I do . . . I am so envious of Kara’s long and lean body and rockin’ abs. I also think she is so brave for standing up for what’s right and promoting a clean sport (long distance running). I will never look like Kara Goucher. That dream ended on June 20, 2002, when my obstetrician cut through my abdominal muscles to bring a little human into the world (and then it happened two more times). My abs are “toast.” I also can only hope that I am that brave if the time ever comes that I need to stand up to one of the world’s largest companies.
Bur despite all of that, I ran ten 10Ks in 2018 and met the “100K Challenge”! (Technically I ran 12.5, but who’s counting? Two didn’t count towards this challenge, and one I stopped because it was pouring rain and it was lightning and my 16-year old demanded that I stop.)
I know there are people reading this and thinking “What’s the big deal? I run six miles every morning.” I know, I know . . . there are some amazing people who run. Every morning I hear their banter as they run past my house at 5:30 in the morning. They run four to six miles every day and not just when it’s a nice day. I would love to join their group, but truthfully I couldn’t keep up. These ladies run around an eight to nine-minute. I run an 11-12 minute mile pace.
I acknowledge that running 10 six-mile races over the course of a year isn’t a big deal to some people. Heck, they do it every morning. However, allow me to tell you about my running journey.
I was “sort of” an athlete back in the day. I grew up as the poor kid in the 1980s. At that time, there were no club teams or private coaches. Instead, we signed up at the parks and recreation office for softball and track consisted of the annual track meet at the grade school. I ended up running track for one year in high school before the fear of working at McDonald’s for the rest of my life set it. As the poor kid, if I wanted a car or to go to college, I was paying for it. So I traded my track cleats for a waitress apron.
When I ran track, I was a sprinter. I LOVED the adrenaline rush of the 4 x 100 relay. At that time, when the coach would throw me on the 4 x 400 or open 400, I was incredibly annoyed. That race is a nightmare. Who in their right mind wants to go sprint an entire lap?
Fast forward 25 years and I am having lunch with a friend (a marathon runner/ironman). We were talking about her runs and I say the words “I can’t run distance because I was a sprinter.” She looks at me with utter annoyance, rolls her eyes, and says to me “You need to get over that.”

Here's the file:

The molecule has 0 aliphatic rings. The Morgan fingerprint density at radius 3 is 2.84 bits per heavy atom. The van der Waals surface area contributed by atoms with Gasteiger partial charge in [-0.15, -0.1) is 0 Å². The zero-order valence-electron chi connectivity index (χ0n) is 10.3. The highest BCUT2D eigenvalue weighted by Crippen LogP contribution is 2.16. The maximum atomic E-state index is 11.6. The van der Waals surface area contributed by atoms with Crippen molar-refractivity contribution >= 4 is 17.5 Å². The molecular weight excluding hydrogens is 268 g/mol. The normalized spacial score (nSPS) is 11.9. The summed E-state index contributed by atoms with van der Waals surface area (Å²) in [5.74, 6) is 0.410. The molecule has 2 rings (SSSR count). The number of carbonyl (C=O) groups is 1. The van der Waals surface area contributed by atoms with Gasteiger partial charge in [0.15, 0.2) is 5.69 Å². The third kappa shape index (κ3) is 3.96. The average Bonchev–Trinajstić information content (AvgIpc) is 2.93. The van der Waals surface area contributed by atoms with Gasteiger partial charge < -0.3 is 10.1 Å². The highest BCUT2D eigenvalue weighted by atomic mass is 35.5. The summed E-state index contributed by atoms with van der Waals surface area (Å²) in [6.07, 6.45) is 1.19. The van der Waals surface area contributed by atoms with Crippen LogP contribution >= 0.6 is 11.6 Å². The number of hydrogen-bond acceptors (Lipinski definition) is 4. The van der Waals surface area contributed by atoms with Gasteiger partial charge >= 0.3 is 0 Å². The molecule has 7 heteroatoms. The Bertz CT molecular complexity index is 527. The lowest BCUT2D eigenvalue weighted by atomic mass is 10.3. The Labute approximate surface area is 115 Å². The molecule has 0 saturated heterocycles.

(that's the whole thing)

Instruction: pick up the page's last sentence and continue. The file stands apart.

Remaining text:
Let me also tell you about some other lies I was telling myself. In 2012, I was diagnosed with something called Hashimotos. It sounds scary and daunting and the doctor who diagnosed me pretty much made it seem like a death sentence. She told me that I would eventually get thyroid cancer, and it was going to be nearly impossible for me to lose the mysterious weight that I had suddenly put on. You know what? We are not a Prozac Nation, but a Synthroid Nation.
Everyone takes it (okay, not everyone, but a large majority of people). I’m not sure if it’s the excessive amounts of coffee, NoDoz, and Mountain Dew I consumed in college (after a night of fish bowls at the “Salt Mine”) or just bad genes. Regardless, I my thyroid was completely blown out and I am going to be taking little pink pills for the rest of my life. I was exercising a little at the time, but definitely not what it was going to require to actually get in shape.
I’m pretty sure that every one of us has told ourselves lies so many times that they become the truth. Whatever the lies that you are telling yourself, stop it! The word “can’t” should not be coming out of your mouth. Whatever it is that you WANT to do, you can do. Most of the time, getting through the “can’t” takes a lot of mental toughness. That’s what is so great about running. I had myself convinced that I would never be a “runner.” (And trust me, I still struggle with this.)
As you’ve read previously, I’m all about “fake it ‘til you make it.” I have all of the cool gear and cute running tights and a Garmin watch. I definitely look the part. I’ve even gotten some “stink eye” from some of the freaks out there running in a sports bra when it’s 30 degrees. Bring it on, sports bra girl… I can take you for 400 meters, anyway.)
The running community is the most welcoming and forgiving group out there. They don’t care how fast you are; they just care that you are out there. No one cares that by the end of the race, my “race pace” is a 12-minute mile. In their mind, I’m “crushing it” it just as much as they are.
What’s my point in this long, drawn-out walk down memory lane? Stop telling yourself that you “can’t” do something! If you want something badly enough, you CAN. Even if you don’t necessarily “want” it, completing a goal like ten 10 Ks in a year is so incredibly satisfying and empowering.
You know the old adage: if you want something badly enough, you will find a way, and if you don’t, you will find excuses. I’m a single mom. I had to do a lot of juggling to figure out how to make it to 10 races all while getting my girls to their events. With a great support system (and a little begging), I did it.
Stop comparing yourselves to others. Celebrate your wins- no matter how small they may seem. Stop making excuses and telling yourself lies to the point that they become your reality.